If you’re a parent who uses sarcasm, rude remarks, or putdowns, you can change. In today's blog you’ll read about a thoughtful teen’s concerns. You'll also hear advice from our parenting skills expert, Annie Fox, M.Ed, who wrote Teaching Kids To Be Good People. I will add my impressions too.
What a Sympathetic 15-Year-Old Boy Writes to Annie
"I'm really a sensitive guy. People have turned away from me since I was 10.” He tells Annie he knows what it feels like to be rejected. Now he sees his parents rejecting his 8-year-old sister with their rude remarks. He can see in his sister’s eyes her loneliness. “She has no friends,” he says. “I feel her pain.” (from page 135)
Annie’s Expert Advice
First, Annie empathizes with the boy. She lets him know he’s a compassionate and kind-hearted person. She suggests he step in and help his sister. “Tell her she is not alone. That you’re her friend and you’ll watch over her.”
Here’s the hard one. Annie tells him to talk to his parents respectfully. “Tell them what you have observed.” (from page 222)
We all need someone in our corner, someone who understands our feelings and who is there for us. Annie encouraged the boy to be that person for his sister.
I also like Annie’s approach because she urged him to tell his parents the behaviors he observed. That’s different from calling them “rude.” Observations are easier to accept. Name calling could cause a big defensive fight from his parents.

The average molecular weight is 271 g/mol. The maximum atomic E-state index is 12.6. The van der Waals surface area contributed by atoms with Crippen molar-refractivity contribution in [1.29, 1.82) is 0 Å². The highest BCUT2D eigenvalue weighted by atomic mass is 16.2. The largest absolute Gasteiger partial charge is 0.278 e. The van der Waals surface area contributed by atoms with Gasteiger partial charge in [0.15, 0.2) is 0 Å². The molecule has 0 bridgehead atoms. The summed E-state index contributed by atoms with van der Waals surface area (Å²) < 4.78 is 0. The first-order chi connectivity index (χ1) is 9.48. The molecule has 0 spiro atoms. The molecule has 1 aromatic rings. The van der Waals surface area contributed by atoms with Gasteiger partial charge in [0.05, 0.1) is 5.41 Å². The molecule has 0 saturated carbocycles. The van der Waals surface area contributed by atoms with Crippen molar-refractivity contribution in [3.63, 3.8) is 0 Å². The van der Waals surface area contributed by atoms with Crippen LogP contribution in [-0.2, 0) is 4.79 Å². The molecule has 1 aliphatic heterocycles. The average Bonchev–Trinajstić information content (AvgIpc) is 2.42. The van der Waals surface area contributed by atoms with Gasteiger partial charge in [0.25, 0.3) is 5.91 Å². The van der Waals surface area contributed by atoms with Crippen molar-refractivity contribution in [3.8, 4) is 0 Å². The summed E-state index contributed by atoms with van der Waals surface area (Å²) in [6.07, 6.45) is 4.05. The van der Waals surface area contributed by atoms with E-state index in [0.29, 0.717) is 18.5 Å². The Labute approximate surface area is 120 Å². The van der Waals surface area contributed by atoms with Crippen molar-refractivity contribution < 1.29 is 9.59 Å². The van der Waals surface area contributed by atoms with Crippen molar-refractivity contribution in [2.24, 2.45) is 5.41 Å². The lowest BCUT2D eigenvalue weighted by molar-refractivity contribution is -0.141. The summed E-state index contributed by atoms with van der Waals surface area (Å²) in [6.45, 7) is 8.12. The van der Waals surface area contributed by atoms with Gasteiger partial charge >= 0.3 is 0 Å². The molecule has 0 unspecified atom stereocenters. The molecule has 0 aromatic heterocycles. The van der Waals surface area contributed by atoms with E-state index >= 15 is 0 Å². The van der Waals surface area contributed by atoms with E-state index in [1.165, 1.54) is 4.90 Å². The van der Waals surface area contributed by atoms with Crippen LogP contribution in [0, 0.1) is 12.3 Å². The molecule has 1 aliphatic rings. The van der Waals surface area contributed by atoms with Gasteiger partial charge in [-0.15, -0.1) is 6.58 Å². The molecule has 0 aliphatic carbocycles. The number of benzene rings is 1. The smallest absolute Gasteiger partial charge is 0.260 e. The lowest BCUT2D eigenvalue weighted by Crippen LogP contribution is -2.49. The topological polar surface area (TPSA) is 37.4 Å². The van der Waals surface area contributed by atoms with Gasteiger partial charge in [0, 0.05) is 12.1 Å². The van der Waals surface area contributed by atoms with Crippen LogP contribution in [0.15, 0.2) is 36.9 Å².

How could parents know if they’re rude to their children?
Rude Parents Might Say:
1. “You’re a knucklehead!”
2. “Don’t be so stupid.”
3. “What’s wrong with you?”
4. “I’m ashamed of you.”
5. “When are you ever going to learn?”
Perhaps you’ve said similar things to your kids or even worse like, “I wish you were never born.” Maybe you thought your comments would help your kids make positive changes. Or you could have repeated the words your own parents said to you.
If you are rude or critical and want to change, you can.
First, admit it.
Second, realize your remarks are hurting not helping.
Third, make a plan with or without your spouse for changing these behaviors.
Apologize whenever you’re unkind and then follow your plan. If you do, you’ll be helping your child and yourself become the positive character building people you were meant to be.
Let's THANK Annie for sharing from her book, Teaching Kids To Be Good People: Progressive Parenting for the 21st Century.
Annie Fox, M.Ed.
Pick up her book on Amazon.com and read many more letters from worried teenagers. You'll find Annie's wise advice too.
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With warm wishes,
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